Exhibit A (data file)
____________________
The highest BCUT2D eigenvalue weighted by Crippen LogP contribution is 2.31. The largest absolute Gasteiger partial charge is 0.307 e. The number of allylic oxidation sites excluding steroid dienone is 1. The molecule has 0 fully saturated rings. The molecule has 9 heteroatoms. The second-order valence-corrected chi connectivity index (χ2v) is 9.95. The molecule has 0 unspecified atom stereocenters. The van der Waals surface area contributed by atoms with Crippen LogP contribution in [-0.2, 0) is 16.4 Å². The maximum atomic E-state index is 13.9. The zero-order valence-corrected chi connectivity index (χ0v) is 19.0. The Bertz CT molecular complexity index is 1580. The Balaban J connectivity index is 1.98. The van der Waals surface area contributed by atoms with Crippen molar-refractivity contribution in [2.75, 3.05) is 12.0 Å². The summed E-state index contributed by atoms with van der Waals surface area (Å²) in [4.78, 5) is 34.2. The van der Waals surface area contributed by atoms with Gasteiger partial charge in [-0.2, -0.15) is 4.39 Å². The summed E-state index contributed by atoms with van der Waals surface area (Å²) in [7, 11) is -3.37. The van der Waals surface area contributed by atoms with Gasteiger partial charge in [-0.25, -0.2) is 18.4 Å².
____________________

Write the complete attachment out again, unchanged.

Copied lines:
The highest BCUT2D eigenvalue weighted by Crippen LogP contribution is 2.31. The largest absolute Gasteiger partial charge is 0.307 e. The number of allylic oxidation sites excluding steroid dienone is 1. The molecule has 0 fully saturated rings. The molecule has 9 heteroatoms. The second-order valence-corrected chi connectivity index (χ2v) is 9.95. The molecule has 0 unspecified atom stereocenters. The van der Waals surface area contributed by atoms with Crippen LogP contribution in [-0.2, 0) is 16.4 Å². The maximum atomic E-state index is 13.9. The zero-order valence-corrected chi connectivity index (χ0v) is 19.0. The Bertz CT molecular complexity index is 1580. The Balaban J connectivity index is 1.98. The van der Waals surface area contributed by atoms with Crippen molar-refractivity contribution in [2.75, 3.05) is 12.0 Å². The summed E-state index contributed by atoms with van der Waals surface area (Å²) in [4.78, 5) is 34.2. The van der Waals surface area contributed by atoms with Gasteiger partial charge in [-0.2, -0.15) is 4.39 Å². The summed E-state index contributed by atoms with van der Waals surface area (Å²) in [7, 11) is -3.37. The van der Waals surface area contributed by atoms with Gasteiger partial charge in [-0.25, -0.2) is 18.4 Å².